SPACEK: There was a little plaster of Paris horned toad, which is a Texas pet for most young children, which I still have, actually. And there was a little three-legged lead horse and rider, and various sundry trinkets: a little butterfly door-knocker, some silk scarves, and pencils. There was a set of jacks and a ball. Some books. I had never been on a set that was dressed with such detail. It was like Stanislavski art design.

FIELD: He was working from the inside out.

SPACEK: I learned so much about acting from that experience, and from working with Jack.

FIELD: That’s beautiful.

SPACEK: What kind of dog would you be?

FIELD: I know what kind of dog you said I was, but I’m not going to repeat it on this interview. [laughs]

SPACEK: Did I say a little bulldog?

FIELD: Kind of. It was more like a terrier.

SPACEK: A little Jack Russell! I think you have to be. You have to have tenacity to survive in this industry. Don’t you think?

FIELD: You do. And you’ve got to be able to get back up. It’s amazing if you do. I think small dogs fare well.

SPACEK: And they live a long time.

FIELD: And they can hide in the tall grass, too.

SPACEK: Your wife, Serena, did an amazing job on the sets [of In the Bedroom]. All I really did was go around to the antique stores and ask them if we could borrow some things. And then Serena would sweep in and pick out the right stuff.

FIELD: A lady of many talents.

SPACEK: I remember you sent things from your home: these beautiful paintings, all the beautiful linen sheets. I want you to know that because of my experience with you and Serena on that film, and the linen sheets that you brought in for the beds there, I now have linen sheets. I had the opportunity to screen that film again a couple of months ago and, oh my God, does it hold up. Beautiful. I just love it so much, Todd.

FIELD: I don’t know how I would feel looking at it now. I’ve never gone back to look at it. I was on a plane the other day with one of the kids and it came up on a screen, the beginning of it, and I swear, I watched it for 30 seconds and went, “Wow, that’s an interesting image.” [laughs] I had no idea it was the film. Okay. We have to stop talking about that film. My job as the interviewer is …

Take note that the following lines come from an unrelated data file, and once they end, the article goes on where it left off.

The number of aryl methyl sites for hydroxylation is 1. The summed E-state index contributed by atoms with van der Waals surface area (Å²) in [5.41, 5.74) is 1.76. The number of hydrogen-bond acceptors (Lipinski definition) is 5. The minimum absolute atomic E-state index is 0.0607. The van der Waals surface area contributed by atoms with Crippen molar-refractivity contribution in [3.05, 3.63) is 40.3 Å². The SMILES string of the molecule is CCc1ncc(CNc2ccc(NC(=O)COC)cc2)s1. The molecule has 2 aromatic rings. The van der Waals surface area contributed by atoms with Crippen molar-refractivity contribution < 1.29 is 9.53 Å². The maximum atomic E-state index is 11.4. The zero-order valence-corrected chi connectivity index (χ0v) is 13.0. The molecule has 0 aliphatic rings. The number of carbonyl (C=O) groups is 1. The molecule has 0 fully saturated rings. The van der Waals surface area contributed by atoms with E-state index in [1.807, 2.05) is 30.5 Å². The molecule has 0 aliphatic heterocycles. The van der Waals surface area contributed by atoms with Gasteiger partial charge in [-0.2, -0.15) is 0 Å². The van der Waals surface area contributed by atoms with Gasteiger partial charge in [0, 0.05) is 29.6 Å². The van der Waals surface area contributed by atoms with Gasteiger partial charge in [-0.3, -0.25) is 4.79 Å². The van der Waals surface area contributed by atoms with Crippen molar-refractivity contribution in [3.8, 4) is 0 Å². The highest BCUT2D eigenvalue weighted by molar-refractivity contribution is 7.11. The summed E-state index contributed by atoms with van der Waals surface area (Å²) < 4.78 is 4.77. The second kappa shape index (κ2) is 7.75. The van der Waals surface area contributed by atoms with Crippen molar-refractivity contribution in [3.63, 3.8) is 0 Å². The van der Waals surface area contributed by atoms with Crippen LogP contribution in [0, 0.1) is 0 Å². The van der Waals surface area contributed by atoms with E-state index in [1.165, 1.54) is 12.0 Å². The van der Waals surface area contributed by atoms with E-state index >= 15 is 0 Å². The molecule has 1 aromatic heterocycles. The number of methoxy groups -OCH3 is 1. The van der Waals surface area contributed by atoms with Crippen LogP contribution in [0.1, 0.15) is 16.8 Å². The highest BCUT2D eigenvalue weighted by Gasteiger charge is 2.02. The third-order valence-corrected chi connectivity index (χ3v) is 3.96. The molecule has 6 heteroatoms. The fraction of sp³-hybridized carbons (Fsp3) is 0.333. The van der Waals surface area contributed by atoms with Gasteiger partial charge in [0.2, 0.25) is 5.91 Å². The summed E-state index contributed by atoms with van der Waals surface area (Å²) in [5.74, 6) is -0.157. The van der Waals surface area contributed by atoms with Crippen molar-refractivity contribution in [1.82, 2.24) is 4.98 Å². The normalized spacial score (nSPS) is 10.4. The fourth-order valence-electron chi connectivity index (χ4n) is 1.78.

SPACEK: You’re failing at your job.

FIELD: No, you’re digressing, you’re helping me digress. Six times you’ve been nominated for best actress. You’ve also won for your portrayal of Loretta Lynn in Michael Apted’s Coal Miner’s Daughter. The late film critic Roger Ebert credited the film’s success “to the performance by Sissy Spacek as Loretta Lynn. With the same sort of magical chemistry she’s shown before, when she played the high school kid in Carrie, Spacek at 29 has the ability to appear to be almost any age on screen. Here she ages from about 14 to somewhere in her thirties, always looks the age, and never seems to be wearing makeup.” You did all your own singing; you were nominated for a Grammy. And you followed it up with your own country album, Hangin’ Up My Heart, with the hit single “Lonely but Only for You,” which reached No. 15 on the Billboard country chart. Like me, I’m guessing a lot of readers of Interview never knew your performing career began as a singer in 1967, when you moved from Quitman, Texas, to New York City. And I’m guessing that must have been quite a bit of culture shock for you. What kind of venues did you sing in, and how long was it before you decided to change gears and pursue acting instead?

SPACEK: For a while I just sang at a steakhouse. I would go from table to table, and really just survived on tips. Then when they had open-mic nights—I think at the time they called them hootenanny nights—I sang at places like the Bitter End in the Village. I think, at that time, I lived uptown, around Barnard College, but I would put on my moccasins and my bell bottoms and get my guitar and take the bus all the way down to Washington Square Park, take my guitar out and play music while all the guys played pinochle.

FIELD: Had you already been performing in Texas before you came up there?

SPACEK: Oh, yeah. Music is my thing. In fact, that’s what I wanted to do. I thought of myself as a musician. I had never thought about acting. I had cousins who were renowned and very, very gifted actors, and I didn’t want to embarrass them by trying that card. I actually never got in a play in school. My teacher said I never learned my lines. I think it went a little deeper than that. [laughs] I did a lot of background vocals. I sang in different groups. I worked with a lot of wonderful musicians, but that door didn’t open for me, really. But it was because of my fearlessness at the time, I think—I would perform at the drop of a hat with my guitars—that opened the doors for me with acting. Maybe it made people remember me when I would go in and read for something, and then pull out my guitar and go, “Oh, by the way, how ’bout I sing you a song?”